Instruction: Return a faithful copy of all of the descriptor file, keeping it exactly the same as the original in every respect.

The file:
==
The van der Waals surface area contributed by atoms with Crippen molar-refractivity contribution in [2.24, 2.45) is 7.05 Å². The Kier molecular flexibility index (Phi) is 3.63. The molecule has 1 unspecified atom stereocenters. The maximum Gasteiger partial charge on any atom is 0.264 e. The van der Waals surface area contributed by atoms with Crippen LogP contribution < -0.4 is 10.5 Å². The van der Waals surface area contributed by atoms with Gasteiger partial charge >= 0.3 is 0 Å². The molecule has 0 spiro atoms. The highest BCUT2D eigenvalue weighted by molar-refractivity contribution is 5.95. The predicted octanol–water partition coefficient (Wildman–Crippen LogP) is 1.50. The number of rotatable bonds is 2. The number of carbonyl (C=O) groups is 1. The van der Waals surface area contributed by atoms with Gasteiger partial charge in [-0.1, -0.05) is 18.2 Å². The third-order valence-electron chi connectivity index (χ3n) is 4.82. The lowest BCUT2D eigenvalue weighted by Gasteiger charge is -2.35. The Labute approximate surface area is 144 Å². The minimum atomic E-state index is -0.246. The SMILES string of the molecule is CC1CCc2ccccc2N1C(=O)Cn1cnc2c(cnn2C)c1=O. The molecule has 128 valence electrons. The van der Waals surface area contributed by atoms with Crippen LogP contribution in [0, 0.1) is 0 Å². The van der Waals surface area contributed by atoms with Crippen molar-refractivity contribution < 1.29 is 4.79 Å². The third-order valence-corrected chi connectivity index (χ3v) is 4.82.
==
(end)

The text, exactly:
The van der Waals surface area contributed by atoms with Crippen molar-refractivity contribution in [2.24, 2.45) is 7.05 Å². The Kier molecular flexibility index (Phi) is 3.63. The molecule has 1 unspecified atom stereocenters. The maximum Gasteiger partial charge on any atom is 0.264 e. The van der Waals surface area contributed by atoms with Crippen LogP contribution < -0.4 is 10.5 Å². The van der Waals surface area contributed by atoms with Gasteiger partial charge >= 0.3 is 0 Å². The molecule has 0 spiro atoms. The highest BCUT2D eigenvalue weighted by molar-refractivity contribution is 5.95. The predicted octanol–water partition coefficient (Wildman–Crippen LogP) is 1.50. The number of rotatable bonds is 2. The number of carbonyl (C=O) groups is 1. The van der Waals surface area contributed by atoms with Gasteiger partial charge in [-0.1, -0.05) is 18.2 Å². The third-order valence-electron chi connectivity index (χ3n) is 4.82. The lowest BCUT2D eigenvalue weighted by Gasteiger charge is -2.35. The Labute approximate surface area is 144 Å². The minimum atomic E-state index is -0.246. The SMILES string of the molecule is CC1CCc2ccccc2N1C(=O)Cn1cnc2c(cnn2C)c1=O. The molecule has 128 valence electrons. The van der Waals surface area contributed by atoms with Crippen LogP contribution in [0, 0.1) is 0 Å². The van der Waals surface area contributed by atoms with Crippen molar-refractivity contribution < 1.29 is 4.79 Å². The third-order valence-corrected chi connectivity index (χ3v) is 4.82.